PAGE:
BEIRUT, Lebanon – The deadliest chemical weapons attack in years in Syria killed dozens of people in northern Idlib province on Tuesday morning, including children, and sickened scores more, according to medics, rescuers and witnesses in the rebel-held province.
The British-based Syrian Observatory for Human Rights said the attack killed at least 58 people and was believed to have been carried out by Syrian government jets. It caused many people to choke, and some to foam at the mouth.
Observatory Director Rami Abdulrahman told Reuters the assessment that Syrian government warplanes were to blame was based on several factors such as the type of aircraft, including Sukhoi 22 jets, that carried out the raid.
However, the Organization for the Prohibition of Chemical Weapons has also accused ISIS of using banned mustard gas in Iraq and Syria. But the area where the attack on Tuesday took place, the town of Khan Sheikhoun, is not held by ISIS but by other insurgents — al-Qaeda-linked militants and a variety of other rebel groups.
The Organization for the Prohibition of Chemical Weapons, an intergovernmental organization located in the Hague, Netherlands, issued a statement expressing its “serious concerns” about the reports from Idlib and said a fact-finding mission had been launched into the deadly attack.
The attack at Khan Sheikhoun would be the deadliest chemical attack in Syria since sarin gas killed hundreds of civilians in Ghouta near Damascus in August 2013. Western states said the Syrian government was responsible for that attack. Damascus blames rebels.
Damascus and Moscow have officially denied any involvement in the chemical attack.
“We deny completely the use of any chemical or toxic material in Khan Sheikhoun town today and the army has not used nor will use in any place or time neither in past or in future,” the Syrian army command said in a statement.
Russia, which is an ally of the Syrian government, denied conducting any strikes close to the affected town.
White House condemns attack, blames Obama
The White House minced no words on Tuesday, strongly condemning Syria’s chemical weapons attack against rebel factions in the country while blaming the former administration’s weak Syria policy for opening the door to such attacks.
“Today’s chemical attack in Syria against innocent people, including women and children, is reprehensible,” White House Press Secretary Sean Spicer told reporters. “The United States stands with our allies across the globe to condemn this intolerable act.”
Spicer said the chemical weapons strike, in which at least 58 people had died, including 11 children, was the direct result of “the past administration’s weakness and irresolution” toward the Assad regime.
Tuesday’s chemical weapons attack was the third time forces loyal to Syrian President Bashar al-Assad have allegedly used such weapons since a 2014 pact with Russia to dismantle his chemical stockpiles. All three attacks, including Tuesday’s strike, were focused on the anti-government enclave of Idlib in northern Syria. So far no real evidence have been provided to implicate the Syrian government in such attack.
U.S. Ambassador to the United Nations Nikki Haley said Tuesday that members of the U.N. Security Council would hold a rare open session on Syria’s chemical weapons use at the organization’s headquarters in New York on Wednesday.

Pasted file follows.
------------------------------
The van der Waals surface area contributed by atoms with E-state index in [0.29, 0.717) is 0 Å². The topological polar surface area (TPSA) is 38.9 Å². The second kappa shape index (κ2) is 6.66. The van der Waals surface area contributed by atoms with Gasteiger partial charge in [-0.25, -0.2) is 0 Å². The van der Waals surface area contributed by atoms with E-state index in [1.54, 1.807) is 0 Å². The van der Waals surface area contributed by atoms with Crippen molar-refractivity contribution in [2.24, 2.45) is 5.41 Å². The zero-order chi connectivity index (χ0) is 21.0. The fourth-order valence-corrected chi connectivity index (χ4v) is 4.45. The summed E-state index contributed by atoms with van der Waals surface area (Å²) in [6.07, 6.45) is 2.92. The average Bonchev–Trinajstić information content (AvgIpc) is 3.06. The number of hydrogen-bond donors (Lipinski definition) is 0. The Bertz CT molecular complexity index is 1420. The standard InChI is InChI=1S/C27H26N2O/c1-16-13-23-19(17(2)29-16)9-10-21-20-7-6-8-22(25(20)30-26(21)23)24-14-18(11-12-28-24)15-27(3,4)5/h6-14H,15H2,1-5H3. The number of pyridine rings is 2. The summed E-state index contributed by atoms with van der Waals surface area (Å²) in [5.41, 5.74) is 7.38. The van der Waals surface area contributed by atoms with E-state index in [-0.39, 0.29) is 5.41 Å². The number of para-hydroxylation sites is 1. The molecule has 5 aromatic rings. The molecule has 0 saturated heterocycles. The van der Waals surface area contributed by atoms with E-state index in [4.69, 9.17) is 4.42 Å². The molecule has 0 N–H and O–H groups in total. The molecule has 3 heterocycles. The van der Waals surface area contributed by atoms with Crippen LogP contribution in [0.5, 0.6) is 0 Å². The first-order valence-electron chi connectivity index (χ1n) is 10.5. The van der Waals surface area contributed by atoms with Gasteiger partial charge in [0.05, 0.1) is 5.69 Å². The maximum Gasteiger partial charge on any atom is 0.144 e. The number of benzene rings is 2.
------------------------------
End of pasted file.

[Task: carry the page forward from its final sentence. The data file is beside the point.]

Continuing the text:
European Union blames Bashar al-Assad
The attack in Idlib took place on the day that the European Council was hosting a conference in Brussels on the future of Syria. EU’s top diplomat, Federica Mogherini, blamed al-Assad for the “awful” attack.
“The government of Bashar al-Assad bears primary responsibility for a suspected chemical attack that killed at least 58 people in a rebel-held town in Syria,” Mogherini said on Tuesday, immediately after the attack has been reported.
“Today, the news is awful,” Mogherini said in an interview with media organizations in Brussels on the side-lines of a EU-U.N. conference that was meant to focus on the post-conflict situation in Syria.
France calls for emergency U.N. talks
French Foreign Minister Jean-Marc Ayrault called for an emergency meeting of the U.N. Security Council, describing the attack as a “despicable act” and “testimony to the barbarism which the Syrian people have been victims of for many years.”
The U.N. Security Council was expected to meet on Wednesday, April 5 to discuss the deadly attack.
Syrian government denies responsibility, blames rebels
In Damascus, the Syrian government denied that it has used chemical weapons, arguing that insurgents and ISIS fighters use toxins to frame the government or that the attacks are staged.
The Syrian army “categorically denies the use of chemical and poisonous material in Khan Sheikhoun” in Idlib province Tuesday, the General Command said in a statement.
“The Syrian army holds the terrorist groups and those supporting them responsible for the use of chemical and poisonous material and for the careless wasting of innocent civilians’ lives to achieve their despicable goals and agendas,” the statement said.
At a state memorial ceremony for the late Israeli President Chaim Herzog at Mount Herzl in Jerusalem, Israeli Prime Minister Benjamin Netanyahu said he was “shocked and outraged.”
“There’s no, none, no excuse whatsoever for the deliberate attacks on civilians and on children, especially with cruel and outlawed chemical weapons,” he said.